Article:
Evolution is the process by which a species develops changes to inherited traits over time. Evolution occurs when a particular population of a species includes individuals that exhibit those changes. The variation in genetic traits can be caused by the flow of genes during reproduction, the recombination of genes, and genetic mutation.
The necessary factors for evolution to occur are a means of expanding the gene pool, which happens through genetic mutation and recombination of genes, and a means of selecting the best combinations of genes, which is known as natural selection.
Evidence for evolution
Evidence for evolution comes from a variety of fields. In the fossil record, transitional species exist between fish and amphibian, amphibian and reptile, reptile and bird, and reptile and mammal. The first fish lacked jaws and dominated the Silurian period. Ichthyostega is the earliest documented amphibian and was preceded by coelocanths, such as Eusthenopteron. Early amphibians had weak arms, probably preferring the water. Seymouria was an early mammal and there were mammal-like reptiles before them, such as Cynognathus. The number of jaw bones decreased from five in reptiles to one in mammals while the number of ear bones increased from one to three. Few transitional species are probably more famous than Archaeopteryx, the first bird, which is documented by the famous fossil showing the imprint of its feathers in the mud.
Charles Darwin and the Galapagos Islands
Charles Darwin, the father of evolution, was jolted into developing the theory by way of a trip to South America and the Galapagos Islands off the coast of Ecuador. Darwin, a naturalist, noticed that the animals on the mainland differed from related animals on the islands. Moreover, there were even different species on the different islands of the Galapagos such as finches, tortoises, and iguanas. Finally, Darwin asked himself, "Why did recent fossils like glyptodonts and ground sloths resemble current species, but still were different?" Darwin realized that life must have evolved and wasn't created all at once. Darwin published his Origin of the Species in 1859.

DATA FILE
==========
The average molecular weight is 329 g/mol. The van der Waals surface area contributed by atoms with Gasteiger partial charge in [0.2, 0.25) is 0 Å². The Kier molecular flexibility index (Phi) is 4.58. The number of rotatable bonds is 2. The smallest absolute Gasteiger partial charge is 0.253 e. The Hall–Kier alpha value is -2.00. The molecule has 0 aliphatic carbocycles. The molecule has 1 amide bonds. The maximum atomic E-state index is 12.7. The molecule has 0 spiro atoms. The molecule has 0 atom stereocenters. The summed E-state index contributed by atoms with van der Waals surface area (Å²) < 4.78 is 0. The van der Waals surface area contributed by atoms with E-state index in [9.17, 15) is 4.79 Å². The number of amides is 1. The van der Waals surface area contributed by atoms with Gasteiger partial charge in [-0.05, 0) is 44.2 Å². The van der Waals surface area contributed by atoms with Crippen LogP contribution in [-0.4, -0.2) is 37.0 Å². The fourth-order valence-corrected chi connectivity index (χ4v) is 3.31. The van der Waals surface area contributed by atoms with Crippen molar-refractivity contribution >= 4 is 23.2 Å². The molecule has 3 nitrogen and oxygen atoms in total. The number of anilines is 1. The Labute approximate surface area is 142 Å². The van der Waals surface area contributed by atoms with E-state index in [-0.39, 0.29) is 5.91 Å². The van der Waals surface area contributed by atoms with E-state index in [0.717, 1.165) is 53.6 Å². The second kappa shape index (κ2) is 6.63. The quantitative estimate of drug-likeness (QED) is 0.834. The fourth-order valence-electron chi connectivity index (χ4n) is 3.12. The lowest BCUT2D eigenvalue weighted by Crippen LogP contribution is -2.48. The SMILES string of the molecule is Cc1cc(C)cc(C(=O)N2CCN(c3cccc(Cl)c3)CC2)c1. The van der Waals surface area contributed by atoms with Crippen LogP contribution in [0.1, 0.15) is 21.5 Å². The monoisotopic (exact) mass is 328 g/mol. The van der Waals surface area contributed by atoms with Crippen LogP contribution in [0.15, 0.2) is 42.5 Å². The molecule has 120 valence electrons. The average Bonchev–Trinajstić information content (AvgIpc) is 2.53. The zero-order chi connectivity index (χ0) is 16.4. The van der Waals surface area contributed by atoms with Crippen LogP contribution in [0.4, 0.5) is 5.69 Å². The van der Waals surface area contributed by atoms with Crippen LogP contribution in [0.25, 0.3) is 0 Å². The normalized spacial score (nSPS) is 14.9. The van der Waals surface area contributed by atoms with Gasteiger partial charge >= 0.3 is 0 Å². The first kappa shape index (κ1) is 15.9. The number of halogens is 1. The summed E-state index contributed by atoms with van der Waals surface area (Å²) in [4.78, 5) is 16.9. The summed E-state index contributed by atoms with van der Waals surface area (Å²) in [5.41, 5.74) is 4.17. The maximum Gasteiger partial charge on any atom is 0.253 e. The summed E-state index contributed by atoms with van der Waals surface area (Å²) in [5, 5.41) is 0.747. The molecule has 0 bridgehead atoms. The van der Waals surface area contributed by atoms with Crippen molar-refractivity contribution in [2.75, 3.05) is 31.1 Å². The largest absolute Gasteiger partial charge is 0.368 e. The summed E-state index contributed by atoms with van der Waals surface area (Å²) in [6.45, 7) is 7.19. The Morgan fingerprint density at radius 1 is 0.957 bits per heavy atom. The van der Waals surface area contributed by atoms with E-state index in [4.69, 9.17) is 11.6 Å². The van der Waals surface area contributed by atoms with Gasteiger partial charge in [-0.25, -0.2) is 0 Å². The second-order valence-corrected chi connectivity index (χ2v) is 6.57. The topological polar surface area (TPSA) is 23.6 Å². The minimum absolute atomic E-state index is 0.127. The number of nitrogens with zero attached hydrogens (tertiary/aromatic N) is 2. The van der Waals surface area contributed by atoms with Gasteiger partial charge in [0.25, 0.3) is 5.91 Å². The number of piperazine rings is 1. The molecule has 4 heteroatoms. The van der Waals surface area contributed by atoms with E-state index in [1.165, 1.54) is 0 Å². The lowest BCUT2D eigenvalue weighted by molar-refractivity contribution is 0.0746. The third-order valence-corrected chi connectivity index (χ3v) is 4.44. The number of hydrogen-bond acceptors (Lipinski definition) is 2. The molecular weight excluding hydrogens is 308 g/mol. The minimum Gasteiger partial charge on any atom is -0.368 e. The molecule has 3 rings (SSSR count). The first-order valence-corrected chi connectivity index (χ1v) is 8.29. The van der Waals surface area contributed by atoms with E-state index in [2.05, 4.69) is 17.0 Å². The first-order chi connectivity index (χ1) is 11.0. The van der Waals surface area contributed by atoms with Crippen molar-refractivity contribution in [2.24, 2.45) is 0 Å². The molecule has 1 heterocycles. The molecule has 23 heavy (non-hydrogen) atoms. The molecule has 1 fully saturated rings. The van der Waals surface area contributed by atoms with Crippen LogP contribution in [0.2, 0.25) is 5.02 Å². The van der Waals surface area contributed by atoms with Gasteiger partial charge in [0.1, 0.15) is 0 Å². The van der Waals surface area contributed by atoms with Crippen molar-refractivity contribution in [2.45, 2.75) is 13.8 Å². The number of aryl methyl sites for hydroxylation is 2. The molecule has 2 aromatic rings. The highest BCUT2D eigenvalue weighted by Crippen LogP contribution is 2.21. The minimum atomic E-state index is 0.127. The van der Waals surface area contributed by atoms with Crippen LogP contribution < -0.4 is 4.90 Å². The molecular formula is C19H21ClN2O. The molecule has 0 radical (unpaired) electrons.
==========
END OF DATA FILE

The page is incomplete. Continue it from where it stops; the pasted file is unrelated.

Just two years later, the first missing link was discovered: Archaeopteryx. Archaeopteryx was half bird and half small theropod dinosaur, a creature like the velociraptor of fame from the Jurassic Park movie. And it too lived during the Jurassic Period, roughly 140 million years ago. Since 1861, seven more Archaeopteryx have been discovered. Furthermore, paleontologists discovered seven more dinosaur-like birds that are 30-40 million years more recent than Archaeopteryx.
Certain elements like uranium, potassium, and carbon have radioactive isotopes that decay in a very predictable manner. Some isotopes of uranium change to lead, potassium-40 changes to argon, and carbon-14 changes to carbon-12. By measuring the level of these isotopes, the age of rocks and fossils can be measured. These three isotopes can be found in rock of varying ages with uranium good for dating the oldest and carbon-14 best for dating the youngest.
Younger layers of rock are deposited on top of older layers of rock. Old fossils are never found with younger fossils. The only way an older rock formation can be found on top is through an occurrence like the Llano Uplift near Austin, Texas. Forces pushing from below made the older rocks go to the earth's surface. Really famous fossils are called index fossils because the fossil can be used to date the rock in which it was found.